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toggling the status quo itself and some of its most foundation like homes. but i think that when i started like so i don't rarely walk in or out that i'm on. yeah. and i didn't have to stop him a little bit about the bottom as bad blood. a in september 2020 demonstrates is from the indigenous lisa community began knocking conquistadores spanish colonizers off their pedestals. they are not allowed. we are being sucked by young city. why don't i spell? oh, so a centralized government. the 1st to full was sebastian develop, cosmetic, in the city he founded by young assumed ability casara was someone who dispossessed and annihilate our people to go. we see him as a rape patient, the must mother and a lunch thief. so our community decided to carry out this autonomous article in my session, but nobody met. okay. well 1st thing i did when i saw the stuff you're falling was
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to run and hug a guy, another community leader. because there was a fee, think of the thread as to whether we remembered the struggle of our ancestors and felt the conviction of being part of a historical jonathan law. who is this a studied guy. what columbia's government called an act of vandalism was merely a warning short. this time, last year, protest is in the city of cali, pulled down the last remaining monuments of bella casa a month later in the capital. but what are the nissan before the traditional burial for another phone call, please, to put 0 humanistic. isabella. the 2 men were among the mercenaries who lead the spanish conquest of the americas. they landed in the 16th century, conquered much of what is now columbia. and is slaved or massacred. indigenous people who stood in that way off to columbia became independent in the 19th century . descendants of european settlers remained in charge and they told their version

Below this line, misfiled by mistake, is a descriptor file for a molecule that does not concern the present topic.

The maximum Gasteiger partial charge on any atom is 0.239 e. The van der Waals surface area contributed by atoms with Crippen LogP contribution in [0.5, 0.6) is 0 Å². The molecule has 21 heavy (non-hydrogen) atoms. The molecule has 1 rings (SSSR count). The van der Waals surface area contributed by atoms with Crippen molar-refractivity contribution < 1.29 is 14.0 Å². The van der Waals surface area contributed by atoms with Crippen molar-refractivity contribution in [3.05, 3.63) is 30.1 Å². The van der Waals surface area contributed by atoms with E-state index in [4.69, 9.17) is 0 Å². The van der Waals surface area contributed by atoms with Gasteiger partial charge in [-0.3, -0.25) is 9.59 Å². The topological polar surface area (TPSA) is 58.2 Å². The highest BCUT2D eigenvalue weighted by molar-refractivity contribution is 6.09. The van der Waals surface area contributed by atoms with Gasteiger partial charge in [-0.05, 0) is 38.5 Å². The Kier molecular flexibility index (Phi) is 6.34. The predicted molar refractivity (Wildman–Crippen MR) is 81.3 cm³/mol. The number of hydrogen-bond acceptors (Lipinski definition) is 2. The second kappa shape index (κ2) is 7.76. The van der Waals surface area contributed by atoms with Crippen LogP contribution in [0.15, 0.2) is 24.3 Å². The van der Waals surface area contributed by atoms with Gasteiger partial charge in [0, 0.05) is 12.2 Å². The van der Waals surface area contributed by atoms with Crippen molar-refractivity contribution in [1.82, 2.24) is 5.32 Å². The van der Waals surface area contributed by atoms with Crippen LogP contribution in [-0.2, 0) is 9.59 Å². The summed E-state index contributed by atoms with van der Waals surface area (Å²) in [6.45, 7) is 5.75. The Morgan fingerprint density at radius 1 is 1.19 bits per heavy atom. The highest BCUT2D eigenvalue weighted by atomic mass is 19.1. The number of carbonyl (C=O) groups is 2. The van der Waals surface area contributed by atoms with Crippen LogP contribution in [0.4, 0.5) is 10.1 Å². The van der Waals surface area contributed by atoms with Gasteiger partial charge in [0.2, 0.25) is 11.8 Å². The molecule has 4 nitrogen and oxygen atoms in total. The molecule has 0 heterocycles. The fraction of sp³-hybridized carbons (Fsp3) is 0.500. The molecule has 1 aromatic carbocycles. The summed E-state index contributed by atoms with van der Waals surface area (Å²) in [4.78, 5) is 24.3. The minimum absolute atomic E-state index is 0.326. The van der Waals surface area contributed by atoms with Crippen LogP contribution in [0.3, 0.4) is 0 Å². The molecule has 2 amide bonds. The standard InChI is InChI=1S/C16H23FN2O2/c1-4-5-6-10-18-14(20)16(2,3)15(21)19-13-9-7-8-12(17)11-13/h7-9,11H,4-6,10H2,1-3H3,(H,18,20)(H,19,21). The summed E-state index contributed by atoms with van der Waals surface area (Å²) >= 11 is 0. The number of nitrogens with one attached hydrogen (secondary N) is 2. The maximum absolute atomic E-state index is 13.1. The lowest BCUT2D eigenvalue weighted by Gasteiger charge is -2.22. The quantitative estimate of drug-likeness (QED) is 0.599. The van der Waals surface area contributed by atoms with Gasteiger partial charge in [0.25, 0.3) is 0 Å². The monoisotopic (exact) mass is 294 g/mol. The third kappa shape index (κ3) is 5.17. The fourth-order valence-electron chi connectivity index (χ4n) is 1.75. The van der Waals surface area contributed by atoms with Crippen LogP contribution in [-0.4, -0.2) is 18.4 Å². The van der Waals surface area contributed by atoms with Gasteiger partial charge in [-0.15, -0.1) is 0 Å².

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of columbia's history, the statues they built. a visual medium, the tall colombians, literate, or not, could understand, oh, glorying as i am in columbia at the time this touches me, we are trying to build a nation. and we build that nation on the shoulders of the conquistadores, the local, and also our independence. here roy renfield. so these touches were about reaffirming our spanish routes, maria affirming that the conquests was a valuable and praiseworthy devil. they fell form. i had thought, while jasa, i'd be elderly minister, monumental, i think i must get. these monuments also create an image of power because they're made of bronze and so imply authority. but they're controversial because they symbolized the conquest and the genocide, the imposition of religion and the new political structure that came with it. so the stat cheese represent severe repression for many social groups. what are the ambulance group associates? indigenous colombians were at the forefront of the country's protest movement,
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demanding the return of their ancestral labs and justice for the killing of community leaders. according to the un, 69 indigenous human rights defenders have been murdered in the past 5 years alone. activists see these injustices as legacies of european domination, legacies embodied by colonial statues. but it was black lives matter activists in the united states, how gestures are tearing down and damaging memorials. the 1st demonstrated the power with toppling monuments as an act of protest, millennial by. alas, i seen that i say they loved the assassination of the african american, george floyd, and all the reactions to it was a very important mom for our struggling up in america. lulu tele america, latino and so he man told more importantly, because the vision was movement in columbia is about to say was a struggle for territories. and the struggle over by historical min more